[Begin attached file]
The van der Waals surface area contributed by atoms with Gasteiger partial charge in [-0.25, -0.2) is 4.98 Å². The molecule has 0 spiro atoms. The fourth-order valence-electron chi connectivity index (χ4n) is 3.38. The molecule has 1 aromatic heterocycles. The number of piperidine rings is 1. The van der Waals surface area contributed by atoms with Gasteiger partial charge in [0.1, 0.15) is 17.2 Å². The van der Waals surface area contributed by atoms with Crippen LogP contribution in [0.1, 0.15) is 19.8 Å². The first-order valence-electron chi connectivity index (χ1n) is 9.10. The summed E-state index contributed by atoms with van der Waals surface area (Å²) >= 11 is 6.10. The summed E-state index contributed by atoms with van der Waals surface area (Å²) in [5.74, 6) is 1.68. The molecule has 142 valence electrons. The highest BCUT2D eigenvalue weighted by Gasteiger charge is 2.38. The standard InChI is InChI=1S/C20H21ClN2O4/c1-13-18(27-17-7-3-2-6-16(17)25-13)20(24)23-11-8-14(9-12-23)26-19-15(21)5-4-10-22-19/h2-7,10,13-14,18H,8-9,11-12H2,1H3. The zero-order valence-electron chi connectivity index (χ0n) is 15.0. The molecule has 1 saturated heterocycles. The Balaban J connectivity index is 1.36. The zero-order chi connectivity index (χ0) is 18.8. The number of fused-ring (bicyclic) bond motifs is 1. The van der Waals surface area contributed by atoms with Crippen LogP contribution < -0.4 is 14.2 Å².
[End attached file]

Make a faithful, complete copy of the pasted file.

The van der Waals surface area contributed by atoms with Gasteiger partial charge in [-0.25, -0.2) is 4.98 Å². The molecule has 0 spiro atoms. The fourth-order valence-electron chi connectivity index (χ4n) is 3.38. The molecule has 1 aromatic heterocycles. The number of piperidine rings is 1. The van der Waals surface area contributed by atoms with Gasteiger partial charge in [0.1, 0.15) is 17.2 Å². The van der Waals surface area contributed by atoms with Crippen LogP contribution in [0.1, 0.15) is 19.8 Å². The first-order valence-electron chi connectivity index (χ1n) is 9.10. The summed E-state index contributed by atoms with van der Waals surface area (Å²) >= 11 is 6.10. The summed E-state index contributed by atoms with van der Waals surface area (Å²) in [5.74, 6) is 1.68. The molecule has 142 valence electrons. The highest BCUT2D eigenvalue weighted by Gasteiger charge is 2.38. The standard InChI is InChI=1S/C20H21ClN2O4/c1-13-18(27-17-7-3-2-6-16(17)25-13)20(24)23-11-8-14(9-12-23)26-19-15(21)5-4-10-22-19/h2-7,10,13-14,18H,8-9,11-12H2,1H3. The zero-order valence-electron chi connectivity index (χ0n) is 15.0. The molecule has 1 saturated heterocycles. The Balaban J connectivity index is 1.36. The zero-order chi connectivity index (χ0) is 18.8. The number of fused-ring (bicyclic) bond motifs is 1. The van der Waals surface area contributed by atoms with Crippen LogP contribution < -0.4 is 14.2 Å².